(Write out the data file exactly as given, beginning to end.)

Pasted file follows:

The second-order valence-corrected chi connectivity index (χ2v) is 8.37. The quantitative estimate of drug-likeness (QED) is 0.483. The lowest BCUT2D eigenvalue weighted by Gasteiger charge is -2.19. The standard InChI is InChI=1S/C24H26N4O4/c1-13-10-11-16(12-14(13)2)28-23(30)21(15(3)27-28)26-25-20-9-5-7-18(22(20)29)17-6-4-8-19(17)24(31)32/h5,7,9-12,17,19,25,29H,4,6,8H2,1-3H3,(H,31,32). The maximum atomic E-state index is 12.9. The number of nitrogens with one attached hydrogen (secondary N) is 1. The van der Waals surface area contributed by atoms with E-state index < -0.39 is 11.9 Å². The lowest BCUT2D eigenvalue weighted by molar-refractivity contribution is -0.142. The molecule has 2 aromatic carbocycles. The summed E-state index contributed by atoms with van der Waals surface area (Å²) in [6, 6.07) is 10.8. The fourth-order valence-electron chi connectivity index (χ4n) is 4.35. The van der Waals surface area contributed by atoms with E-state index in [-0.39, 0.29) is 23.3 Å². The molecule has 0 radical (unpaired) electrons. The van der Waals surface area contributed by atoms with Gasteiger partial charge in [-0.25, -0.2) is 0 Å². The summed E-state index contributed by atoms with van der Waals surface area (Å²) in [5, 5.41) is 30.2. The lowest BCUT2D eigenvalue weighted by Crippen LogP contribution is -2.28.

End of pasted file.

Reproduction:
The second-order valence-corrected chi connectivity index (χ2v) is 8.37. The quantitative estimate of drug-likeness (QED) is 0.483. The lowest BCUT2D eigenvalue weighted by Gasteiger charge is -2.19. The standard InChI is InChI=1S/C24H26N4O4/c1-13-10-11-16(12-14(13)2)28-23(30)21(15(3)27-28)26-25-20-9-5-7-18(22(20)29)17-6-4-8-19(17)24(31)32/h5,7,9-12,17,19,25,29H,4,6,8H2,1-3H3,(H,31,32). The maximum atomic E-state index is 12.9. The number of nitrogens with one attached hydrogen (secondary N) is 1. The van der Waals surface area contributed by atoms with E-state index < -0.39 is 11.9 Å². The lowest BCUT2D eigenvalue weighted by molar-refractivity contribution is -0.142. The molecule has 2 aromatic carbocycles. The summed E-state index contributed by atoms with van der Waals surface area (Å²) in [6, 6.07) is 10.8. The fourth-order valence-electron chi connectivity index (χ4n) is 4.35. The van der Waals surface area contributed by atoms with E-state index in [-0.39, 0.29) is 23.3 Å². The molecule has 0 radical (unpaired) electrons. The van der Waals surface area contributed by atoms with Gasteiger partial charge in [-0.25, -0.2) is 0 Å². The summed E-state index contributed by atoms with van der Waals surface area (Å²) in [5, 5.41) is 30.2. The lowest BCUT2D eigenvalue weighted by Crippen LogP contribution is -2.28.